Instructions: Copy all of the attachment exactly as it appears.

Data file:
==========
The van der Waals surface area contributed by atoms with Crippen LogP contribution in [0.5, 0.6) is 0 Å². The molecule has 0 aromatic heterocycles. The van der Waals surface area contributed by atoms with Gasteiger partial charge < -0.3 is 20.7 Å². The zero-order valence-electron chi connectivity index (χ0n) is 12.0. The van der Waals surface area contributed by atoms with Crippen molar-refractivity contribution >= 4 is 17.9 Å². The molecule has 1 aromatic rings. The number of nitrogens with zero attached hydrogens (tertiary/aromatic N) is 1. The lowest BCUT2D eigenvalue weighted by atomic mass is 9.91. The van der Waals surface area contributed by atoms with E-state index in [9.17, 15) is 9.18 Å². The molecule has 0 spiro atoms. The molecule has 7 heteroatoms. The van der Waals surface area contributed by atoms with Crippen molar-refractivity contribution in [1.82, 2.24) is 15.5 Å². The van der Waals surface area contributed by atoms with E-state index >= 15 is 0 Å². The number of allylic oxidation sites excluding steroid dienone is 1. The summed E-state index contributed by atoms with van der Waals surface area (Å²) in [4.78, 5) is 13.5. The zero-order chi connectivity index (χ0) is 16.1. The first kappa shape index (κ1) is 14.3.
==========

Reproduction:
The van der Waals surface area contributed by atoms with Crippen LogP contribution in [0.5, 0.6) is 0 Å². The molecule has 0 aromatic heterocycles. The van der Waals surface area contributed by atoms with Gasteiger partial charge < -0.3 is 20.7 Å². The zero-order valence-electron chi connectivity index (χ0n) is 12.0. The van der Waals surface area contributed by atoms with Crippen molar-refractivity contribution >= 4 is 17.9 Å². The molecule has 1 aromatic rings. The number of nitrogens with zero attached hydrogens (tertiary/aromatic N) is 1. The lowest BCUT2D eigenvalue weighted by atomic mass is 9.91. The van der Waals surface area contributed by atoms with E-state index in [9.17, 15) is 9.18 Å². The molecule has 0 spiro atoms. The molecule has 7 heteroatoms. The van der Waals surface area contributed by atoms with Crippen molar-refractivity contribution in [1.82, 2.24) is 15.5 Å². The van der Waals surface area contributed by atoms with E-state index >= 15 is 0 Å². The number of allylic oxidation sites excluding steroid dienone is 1. The summed E-state index contributed by atoms with van der Waals surface area (Å²) in [4.78, 5) is 13.5. The zero-order chi connectivity index (χ0) is 16.1. The first kappa shape index (κ1) is 14.3.